Children who attend schools overseen by the Bureau of Indian Affairs’ Bureau of Indian Education (BIE) go without hot water for months, sit in moldy classrooms, and have cafeterias with “electrocution hazards,” all at a cost of roughly $20,000 per pupil.
Melissa Emrey-Arras, the director of Education, Workforce, and Income Security at the Government Accountability Office (GAO), testified on Wednesday before the House Subcommittee on Early Childhood, Elementary, and Secondary Education, detailing the alarming conditions of schools on Indian reservations.
Although the BIE is only responsible for 41,000 students in 185 schools on Indian reservations throughout the country, the agency has been unable to effectively staff, manage, or repair schools. The GAO warned that poor management is harming the education of students on Indian Reservations, who suffer from low test scores and graduation rates.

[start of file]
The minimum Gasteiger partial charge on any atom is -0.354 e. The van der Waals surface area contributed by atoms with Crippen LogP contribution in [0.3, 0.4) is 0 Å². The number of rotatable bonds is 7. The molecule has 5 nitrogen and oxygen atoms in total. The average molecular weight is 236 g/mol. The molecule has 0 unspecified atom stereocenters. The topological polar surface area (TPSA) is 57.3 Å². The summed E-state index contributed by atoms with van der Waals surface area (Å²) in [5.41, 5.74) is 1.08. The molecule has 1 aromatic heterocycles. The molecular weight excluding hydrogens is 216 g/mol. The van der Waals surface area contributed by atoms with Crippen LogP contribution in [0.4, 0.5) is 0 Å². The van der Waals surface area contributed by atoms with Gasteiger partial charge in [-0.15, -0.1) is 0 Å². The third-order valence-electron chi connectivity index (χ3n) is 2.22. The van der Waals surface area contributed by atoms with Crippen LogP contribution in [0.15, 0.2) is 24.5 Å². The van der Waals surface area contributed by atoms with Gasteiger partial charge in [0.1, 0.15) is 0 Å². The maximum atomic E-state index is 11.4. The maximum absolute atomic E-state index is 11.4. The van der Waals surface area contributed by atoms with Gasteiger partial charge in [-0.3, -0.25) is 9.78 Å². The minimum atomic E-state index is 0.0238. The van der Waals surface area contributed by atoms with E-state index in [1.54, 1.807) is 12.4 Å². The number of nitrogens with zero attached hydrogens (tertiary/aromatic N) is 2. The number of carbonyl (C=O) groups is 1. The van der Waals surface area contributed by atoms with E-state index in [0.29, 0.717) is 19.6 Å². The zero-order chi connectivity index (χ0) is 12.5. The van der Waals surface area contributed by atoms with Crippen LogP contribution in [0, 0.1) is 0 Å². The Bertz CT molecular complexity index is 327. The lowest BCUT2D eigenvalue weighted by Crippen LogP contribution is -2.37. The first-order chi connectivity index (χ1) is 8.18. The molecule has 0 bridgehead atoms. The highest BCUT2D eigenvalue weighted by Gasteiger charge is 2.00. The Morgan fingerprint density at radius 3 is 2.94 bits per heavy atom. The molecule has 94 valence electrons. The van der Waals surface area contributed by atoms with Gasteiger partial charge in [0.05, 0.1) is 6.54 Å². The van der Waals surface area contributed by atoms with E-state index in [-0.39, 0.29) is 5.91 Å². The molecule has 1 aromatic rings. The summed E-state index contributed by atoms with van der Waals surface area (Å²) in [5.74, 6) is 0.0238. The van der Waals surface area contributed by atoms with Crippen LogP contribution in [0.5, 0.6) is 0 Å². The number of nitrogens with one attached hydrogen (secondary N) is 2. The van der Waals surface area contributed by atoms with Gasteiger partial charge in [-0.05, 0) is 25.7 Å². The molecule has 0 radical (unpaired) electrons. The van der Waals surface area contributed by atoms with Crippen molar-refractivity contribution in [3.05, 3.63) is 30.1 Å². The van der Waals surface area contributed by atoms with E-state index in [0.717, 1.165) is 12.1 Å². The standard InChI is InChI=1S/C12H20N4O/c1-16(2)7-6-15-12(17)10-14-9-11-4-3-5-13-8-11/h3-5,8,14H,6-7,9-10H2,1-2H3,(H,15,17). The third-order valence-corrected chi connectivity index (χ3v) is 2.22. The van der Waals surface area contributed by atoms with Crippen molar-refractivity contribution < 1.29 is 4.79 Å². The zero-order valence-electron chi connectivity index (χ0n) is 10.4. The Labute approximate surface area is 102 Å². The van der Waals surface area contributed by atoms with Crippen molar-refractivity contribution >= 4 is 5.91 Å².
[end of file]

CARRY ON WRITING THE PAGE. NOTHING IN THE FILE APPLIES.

In one example, Indian Affairs spent $3.5 million on new roofs for one school in 2010, which began leaking shortly after their installation.
“The new roofs already leak, causing mold and ceiling damage, and Indian Affairs has not yet adequately addressed the problems, resulting in continued leaks and damage to the structure,” Emrey-Arras said.